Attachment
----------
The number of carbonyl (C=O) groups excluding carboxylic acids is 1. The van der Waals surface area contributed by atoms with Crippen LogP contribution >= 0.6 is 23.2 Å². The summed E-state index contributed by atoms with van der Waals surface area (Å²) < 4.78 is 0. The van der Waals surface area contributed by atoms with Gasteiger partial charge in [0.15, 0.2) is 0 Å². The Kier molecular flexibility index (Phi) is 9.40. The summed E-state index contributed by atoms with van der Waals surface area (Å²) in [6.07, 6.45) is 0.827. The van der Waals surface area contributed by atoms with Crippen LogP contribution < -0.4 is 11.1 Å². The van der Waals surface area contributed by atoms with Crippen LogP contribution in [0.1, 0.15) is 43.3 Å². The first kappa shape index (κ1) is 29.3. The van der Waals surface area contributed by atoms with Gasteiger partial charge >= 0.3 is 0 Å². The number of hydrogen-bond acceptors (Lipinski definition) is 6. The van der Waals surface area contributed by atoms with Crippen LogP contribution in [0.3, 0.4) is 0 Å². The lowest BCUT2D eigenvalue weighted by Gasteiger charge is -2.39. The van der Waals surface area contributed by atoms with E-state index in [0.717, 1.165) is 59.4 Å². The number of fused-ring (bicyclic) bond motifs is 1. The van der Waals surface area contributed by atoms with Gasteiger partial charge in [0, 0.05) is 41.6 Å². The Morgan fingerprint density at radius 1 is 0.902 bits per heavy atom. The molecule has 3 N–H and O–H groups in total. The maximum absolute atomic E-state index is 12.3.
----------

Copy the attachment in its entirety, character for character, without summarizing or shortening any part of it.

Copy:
The number of carbonyl (C=O) groups excluding carboxylic acids is 1. The van der Waals surface area contributed by atoms with Crippen LogP contribution >= 0.6 is 23.2 Å². The summed E-state index contributed by atoms with van der Waals surface area (Å²) < 4.78 is 0. The van der Waals surface area contributed by atoms with Gasteiger partial charge in [0.15, 0.2) is 0 Å². The Kier molecular flexibility index (Phi) is 9.40. The summed E-state index contributed by atoms with van der Waals surface area (Å²) in [6.07, 6.45) is 0.827. The van der Waals surface area contributed by atoms with Crippen LogP contribution < -0.4 is 11.1 Å². The van der Waals surface area contributed by atoms with Crippen LogP contribution in [0.1, 0.15) is 43.3 Å². The first kappa shape index (κ1) is 29.3. The van der Waals surface area contributed by atoms with Gasteiger partial charge >= 0.3 is 0 Å². The number of hydrogen-bond acceptors (Lipinski definition) is 6. The van der Waals surface area contributed by atoms with Crippen LogP contribution in [0.3, 0.4) is 0 Å². The lowest BCUT2D eigenvalue weighted by Gasteiger charge is -2.39. The van der Waals surface area contributed by atoms with E-state index in [0.717, 1.165) is 59.4 Å². The number of fused-ring (bicyclic) bond motifs is 1. The van der Waals surface area contributed by atoms with Gasteiger partial charge in [0, 0.05) is 41.6 Å². The Morgan fingerprint density at radius 1 is 0.902 bits per heavy atom. The molecule has 3 N–H and O–H groups in total. The maximum absolute atomic E-state index is 12.3.